'Gods of Egypt' Movie Review - Rolling Stone
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Gods of Egypt

This would-be biblical epic is one holy hot mess

Gods of Egypt; Movie ReviewGods of Egypt; Movie Review

A flaming creature threatens to devastate the biblical era in the hot mess 'Gods of Egypt.'


Some movies are so effing awful they’re hilarious. Gods of Egypt falls short of that lofty goal. Not because it isn’t effing awful — it so is — but because it pretends to be in on the joke. The actors seem to be cracking up behind they’re caked makeup and grave expressions. Hey, thespians, it’s our job to do the mocking.

It’s ancient Egypt, folks, a place where all skins are white in contrast to reality and Hollywood’s newly pretended interest in diversity. (#OscarsSoWhite has no relevance here since this is clearly an Academy no-fly zone.) Oscar-winner Geoffrey Rush, having fallen on hard times, plays Ra, the sun god whose head keeps bursting into flames when what should be burning is the agent who signed him up to do this career-crusher. Director Alex Proyas, who showed early visual promise with The Crow and Dark City, has clearly sold his soul to the gods of cheeseball computer-generated effects. No epic in recent times looks more pixalated or exerts more pain on the eyes.

Oh, sorry, I lost track of the plot. Two gods are fighting. Horus (Nikolaj Coster-Waldau), lord of the air, is trying to wrest the crown from his desert god uncle, Set (Gerard Butler), who speaks in a Scottish burr. (That comes with the territory when you hire the Renfrewshire-born actor.) Coster-Waldau rolls his eyes so much at Butler, presumably because of the accent, that he gouges out his eyes. It’s Set doing the eye-gouging on Horus, not Butler on Coster-Waldau, but you get my point.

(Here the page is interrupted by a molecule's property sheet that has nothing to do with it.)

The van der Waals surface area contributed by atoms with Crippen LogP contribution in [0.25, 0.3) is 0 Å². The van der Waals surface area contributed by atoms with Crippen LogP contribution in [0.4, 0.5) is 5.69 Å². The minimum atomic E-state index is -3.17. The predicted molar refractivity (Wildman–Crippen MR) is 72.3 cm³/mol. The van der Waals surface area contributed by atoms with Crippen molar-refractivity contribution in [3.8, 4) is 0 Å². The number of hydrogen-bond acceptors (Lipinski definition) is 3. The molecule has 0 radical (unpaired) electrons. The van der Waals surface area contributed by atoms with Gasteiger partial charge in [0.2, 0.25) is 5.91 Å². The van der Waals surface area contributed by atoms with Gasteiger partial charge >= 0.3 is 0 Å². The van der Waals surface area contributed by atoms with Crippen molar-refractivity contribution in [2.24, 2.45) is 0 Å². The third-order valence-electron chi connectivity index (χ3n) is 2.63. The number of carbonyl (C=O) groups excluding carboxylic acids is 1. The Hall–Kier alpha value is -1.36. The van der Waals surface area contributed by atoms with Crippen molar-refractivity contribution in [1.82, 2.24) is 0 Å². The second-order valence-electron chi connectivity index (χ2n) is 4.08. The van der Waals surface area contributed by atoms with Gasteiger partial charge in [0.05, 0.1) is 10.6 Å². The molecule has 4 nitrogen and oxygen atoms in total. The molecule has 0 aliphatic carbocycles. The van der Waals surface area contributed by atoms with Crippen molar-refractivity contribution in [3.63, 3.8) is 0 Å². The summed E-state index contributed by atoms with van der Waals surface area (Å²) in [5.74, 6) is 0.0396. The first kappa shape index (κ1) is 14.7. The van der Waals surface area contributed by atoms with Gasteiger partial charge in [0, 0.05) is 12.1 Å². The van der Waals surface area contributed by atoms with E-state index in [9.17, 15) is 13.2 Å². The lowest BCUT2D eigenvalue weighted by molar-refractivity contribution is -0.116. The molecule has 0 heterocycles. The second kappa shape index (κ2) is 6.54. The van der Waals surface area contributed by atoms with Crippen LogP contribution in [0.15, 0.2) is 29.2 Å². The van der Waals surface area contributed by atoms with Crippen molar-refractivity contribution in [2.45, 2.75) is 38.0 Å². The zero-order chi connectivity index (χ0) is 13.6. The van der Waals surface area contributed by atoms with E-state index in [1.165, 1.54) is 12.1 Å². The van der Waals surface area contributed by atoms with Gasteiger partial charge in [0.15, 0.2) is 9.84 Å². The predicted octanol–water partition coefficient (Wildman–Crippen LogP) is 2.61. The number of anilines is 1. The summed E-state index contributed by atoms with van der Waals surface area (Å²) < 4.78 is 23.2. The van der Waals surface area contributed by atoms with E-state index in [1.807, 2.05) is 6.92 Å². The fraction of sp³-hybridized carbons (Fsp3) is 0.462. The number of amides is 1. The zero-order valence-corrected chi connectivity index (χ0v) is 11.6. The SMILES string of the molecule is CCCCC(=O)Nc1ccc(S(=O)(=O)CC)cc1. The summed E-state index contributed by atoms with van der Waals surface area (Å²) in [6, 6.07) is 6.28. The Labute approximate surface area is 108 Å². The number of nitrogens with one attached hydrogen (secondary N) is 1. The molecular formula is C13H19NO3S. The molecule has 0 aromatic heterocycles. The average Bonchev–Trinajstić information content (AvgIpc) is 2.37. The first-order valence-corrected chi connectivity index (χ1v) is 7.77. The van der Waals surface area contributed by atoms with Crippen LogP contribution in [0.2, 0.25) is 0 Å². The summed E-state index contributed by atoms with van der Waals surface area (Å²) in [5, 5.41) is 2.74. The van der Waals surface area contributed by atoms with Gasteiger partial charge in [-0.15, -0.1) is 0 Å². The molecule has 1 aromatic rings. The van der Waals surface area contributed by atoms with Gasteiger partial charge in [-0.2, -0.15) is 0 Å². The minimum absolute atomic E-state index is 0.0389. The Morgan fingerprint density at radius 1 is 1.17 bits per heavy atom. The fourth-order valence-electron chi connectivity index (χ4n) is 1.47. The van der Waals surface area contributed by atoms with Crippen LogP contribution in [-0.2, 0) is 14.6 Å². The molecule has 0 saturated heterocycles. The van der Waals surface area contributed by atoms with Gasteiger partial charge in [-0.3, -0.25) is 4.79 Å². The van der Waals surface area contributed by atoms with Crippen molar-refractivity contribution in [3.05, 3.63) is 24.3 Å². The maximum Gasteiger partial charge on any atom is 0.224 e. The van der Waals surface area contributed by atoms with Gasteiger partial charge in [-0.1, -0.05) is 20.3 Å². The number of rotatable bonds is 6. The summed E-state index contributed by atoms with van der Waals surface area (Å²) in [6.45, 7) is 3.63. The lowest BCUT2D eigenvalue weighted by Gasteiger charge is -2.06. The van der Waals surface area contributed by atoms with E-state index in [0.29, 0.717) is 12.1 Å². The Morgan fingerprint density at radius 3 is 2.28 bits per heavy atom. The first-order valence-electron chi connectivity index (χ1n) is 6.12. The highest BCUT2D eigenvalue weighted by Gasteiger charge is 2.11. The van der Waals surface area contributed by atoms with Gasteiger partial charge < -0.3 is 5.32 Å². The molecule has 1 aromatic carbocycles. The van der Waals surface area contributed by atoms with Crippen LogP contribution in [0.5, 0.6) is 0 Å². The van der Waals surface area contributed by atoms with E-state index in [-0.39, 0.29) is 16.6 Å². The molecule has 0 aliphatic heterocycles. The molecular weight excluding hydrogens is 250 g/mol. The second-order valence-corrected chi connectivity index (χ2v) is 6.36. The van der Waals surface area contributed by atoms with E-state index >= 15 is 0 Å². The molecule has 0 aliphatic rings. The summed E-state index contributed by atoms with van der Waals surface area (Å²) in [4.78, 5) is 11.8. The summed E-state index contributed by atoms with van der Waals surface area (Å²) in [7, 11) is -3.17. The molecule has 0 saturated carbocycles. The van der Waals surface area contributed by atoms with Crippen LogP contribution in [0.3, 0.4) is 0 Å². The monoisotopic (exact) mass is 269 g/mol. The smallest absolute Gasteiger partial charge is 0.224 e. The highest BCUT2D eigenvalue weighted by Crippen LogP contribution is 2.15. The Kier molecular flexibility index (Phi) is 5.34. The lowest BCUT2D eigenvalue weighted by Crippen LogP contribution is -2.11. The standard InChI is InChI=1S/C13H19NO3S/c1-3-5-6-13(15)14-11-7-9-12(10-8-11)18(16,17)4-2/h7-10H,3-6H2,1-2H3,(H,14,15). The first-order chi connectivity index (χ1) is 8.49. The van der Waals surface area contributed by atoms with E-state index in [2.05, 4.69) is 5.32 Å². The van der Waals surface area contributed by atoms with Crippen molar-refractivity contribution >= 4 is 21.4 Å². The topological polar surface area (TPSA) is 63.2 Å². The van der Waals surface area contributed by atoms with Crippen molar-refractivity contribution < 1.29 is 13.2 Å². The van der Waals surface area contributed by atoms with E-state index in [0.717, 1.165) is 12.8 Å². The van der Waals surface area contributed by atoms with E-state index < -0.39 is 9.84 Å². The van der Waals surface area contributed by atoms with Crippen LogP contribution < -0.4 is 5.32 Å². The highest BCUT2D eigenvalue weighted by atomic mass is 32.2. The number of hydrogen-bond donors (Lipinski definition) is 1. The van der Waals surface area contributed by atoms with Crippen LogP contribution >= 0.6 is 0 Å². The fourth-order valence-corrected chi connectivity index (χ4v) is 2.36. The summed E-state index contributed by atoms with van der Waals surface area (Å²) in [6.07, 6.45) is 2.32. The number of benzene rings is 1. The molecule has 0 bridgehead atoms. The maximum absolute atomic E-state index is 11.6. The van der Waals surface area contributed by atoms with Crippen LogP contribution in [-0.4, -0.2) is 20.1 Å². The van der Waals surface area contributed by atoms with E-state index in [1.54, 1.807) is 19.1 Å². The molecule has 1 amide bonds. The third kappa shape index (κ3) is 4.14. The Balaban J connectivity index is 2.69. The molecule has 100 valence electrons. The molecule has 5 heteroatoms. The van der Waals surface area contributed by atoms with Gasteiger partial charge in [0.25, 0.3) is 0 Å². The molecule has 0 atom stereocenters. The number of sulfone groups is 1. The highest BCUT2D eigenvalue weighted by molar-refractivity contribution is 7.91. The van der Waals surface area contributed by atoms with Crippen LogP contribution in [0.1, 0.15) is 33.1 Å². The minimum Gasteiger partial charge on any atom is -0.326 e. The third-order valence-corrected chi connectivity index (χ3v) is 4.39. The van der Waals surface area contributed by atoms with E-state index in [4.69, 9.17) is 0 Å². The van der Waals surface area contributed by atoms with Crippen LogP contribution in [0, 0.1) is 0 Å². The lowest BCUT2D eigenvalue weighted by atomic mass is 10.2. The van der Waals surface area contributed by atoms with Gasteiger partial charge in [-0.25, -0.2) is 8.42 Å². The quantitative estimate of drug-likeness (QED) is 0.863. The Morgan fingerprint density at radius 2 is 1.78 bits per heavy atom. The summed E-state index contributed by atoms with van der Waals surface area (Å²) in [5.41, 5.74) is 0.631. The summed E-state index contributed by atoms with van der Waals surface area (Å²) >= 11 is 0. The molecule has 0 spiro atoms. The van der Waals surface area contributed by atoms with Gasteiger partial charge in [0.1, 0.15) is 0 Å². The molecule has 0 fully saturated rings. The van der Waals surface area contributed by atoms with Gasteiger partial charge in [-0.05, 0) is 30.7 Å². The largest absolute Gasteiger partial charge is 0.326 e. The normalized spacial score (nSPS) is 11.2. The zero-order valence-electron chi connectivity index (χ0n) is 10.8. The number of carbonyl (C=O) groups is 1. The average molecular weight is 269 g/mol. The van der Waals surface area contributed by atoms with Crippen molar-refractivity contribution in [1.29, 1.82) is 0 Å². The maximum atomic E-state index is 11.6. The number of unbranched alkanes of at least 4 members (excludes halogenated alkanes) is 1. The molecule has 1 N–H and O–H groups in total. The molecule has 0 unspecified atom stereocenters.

Meanwhile back on land with the mortals, repped by the thieving Bek (Brenton Thwaites), there’s a lot of fuss about famine and hard labor. These burdens prompt Bek to steal back one of Horus’ peepers, though the lord of air looks quite rakish in an eyepatch, and put the nice dude back in power. If you can’t figure out the rest, you’ve never seen a sword-and-sandals epic. Proyas clearly has, however, and he’s cherry-picked the worst of the lot. But what raises Gods of Egypt above all other historically botched FX epics is the stupefying schlock of its visual effects, from Ra’s shoddy starship to the digital monsters that take shape like something out of Video Aps for Dummies. Come back, Clash of the Titans, all is forgiven.


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